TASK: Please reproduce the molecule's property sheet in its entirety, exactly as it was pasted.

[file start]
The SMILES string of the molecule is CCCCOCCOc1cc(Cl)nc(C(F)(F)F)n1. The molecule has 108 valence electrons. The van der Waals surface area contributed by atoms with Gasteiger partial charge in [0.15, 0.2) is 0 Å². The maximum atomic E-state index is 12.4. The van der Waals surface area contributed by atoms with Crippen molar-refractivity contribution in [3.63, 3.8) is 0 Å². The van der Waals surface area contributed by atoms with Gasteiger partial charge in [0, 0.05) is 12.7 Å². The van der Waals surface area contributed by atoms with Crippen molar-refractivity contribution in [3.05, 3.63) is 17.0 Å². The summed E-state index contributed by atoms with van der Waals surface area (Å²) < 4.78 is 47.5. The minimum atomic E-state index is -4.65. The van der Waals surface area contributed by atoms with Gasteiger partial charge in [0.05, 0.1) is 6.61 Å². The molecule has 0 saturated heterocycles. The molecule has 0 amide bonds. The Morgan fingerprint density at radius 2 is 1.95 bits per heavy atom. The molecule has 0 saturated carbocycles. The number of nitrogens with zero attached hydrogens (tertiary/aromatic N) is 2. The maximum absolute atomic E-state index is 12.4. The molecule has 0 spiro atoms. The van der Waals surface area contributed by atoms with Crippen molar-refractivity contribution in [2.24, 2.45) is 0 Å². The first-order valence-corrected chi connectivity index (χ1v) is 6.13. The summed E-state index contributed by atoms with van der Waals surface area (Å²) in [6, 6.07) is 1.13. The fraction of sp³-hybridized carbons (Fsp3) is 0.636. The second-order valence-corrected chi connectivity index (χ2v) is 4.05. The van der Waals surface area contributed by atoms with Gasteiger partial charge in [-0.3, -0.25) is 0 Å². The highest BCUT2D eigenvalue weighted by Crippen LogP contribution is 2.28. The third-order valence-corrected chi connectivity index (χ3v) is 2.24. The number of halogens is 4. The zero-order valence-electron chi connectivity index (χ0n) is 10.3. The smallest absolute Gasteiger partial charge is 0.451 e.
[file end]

The SMILES string of the molecule is CCCCOCCOc1cc(Cl)nc(C(F)(F)F)n1. The molecule has 108 valence electrons. The van der Waals surface area contributed by atoms with Gasteiger partial charge in [0.15, 0.2) is 0 Å². The maximum atomic E-state index is 12.4. The van der Waals surface area contributed by atoms with Crippen molar-refractivity contribution in [3.63, 3.8) is 0 Å². The van der Waals surface area contributed by atoms with Gasteiger partial charge in [0, 0.05) is 12.7 Å². The van der Waals surface area contributed by atoms with Crippen molar-refractivity contribution in [3.05, 3.63) is 17.0 Å². The summed E-state index contributed by atoms with van der Waals surface area (Å²) < 4.78 is 47.5. The minimum atomic E-state index is -4.65. The van der Waals surface area contributed by atoms with Gasteiger partial charge in [0.05, 0.1) is 6.61 Å². The molecule has 0 saturated heterocycles. The molecule has 0 amide bonds. The Morgan fingerprint density at radius 2 is 1.95 bits per heavy atom. The molecule has 0 saturated carbocycles. The number of nitrogens with zero attached hydrogens (tertiary/aromatic N) is 2. The maximum absolute atomic E-state index is 12.4. The molecule has 0 spiro atoms. The van der Waals surface area contributed by atoms with Crippen molar-refractivity contribution in [2.24, 2.45) is 0 Å². The first-order valence-corrected chi connectivity index (χ1v) is 6.13. The summed E-state index contributed by atoms with van der Waals surface area (Å²) in [6, 6.07) is 1.13. The fraction of sp³-hybridized carbons (Fsp3) is 0.636. The second-order valence-corrected chi connectivity index (χ2v) is 4.05. The van der Waals surface area contributed by atoms with Gasteiger partial charge in [-0.3, -0.25) is 0 Å². The highest BCUT2D eigenvalue weighted by Crippen LogP contribution is 2.28. The third-order valence-corrected chi connectivity index (χ3v) is 2.24. The number of halogens is 4. The zero-order valence-electron chi connectivity index (χ0n) is 10.3. The smallest absolute Gasteiger partial charge is 0.451 e.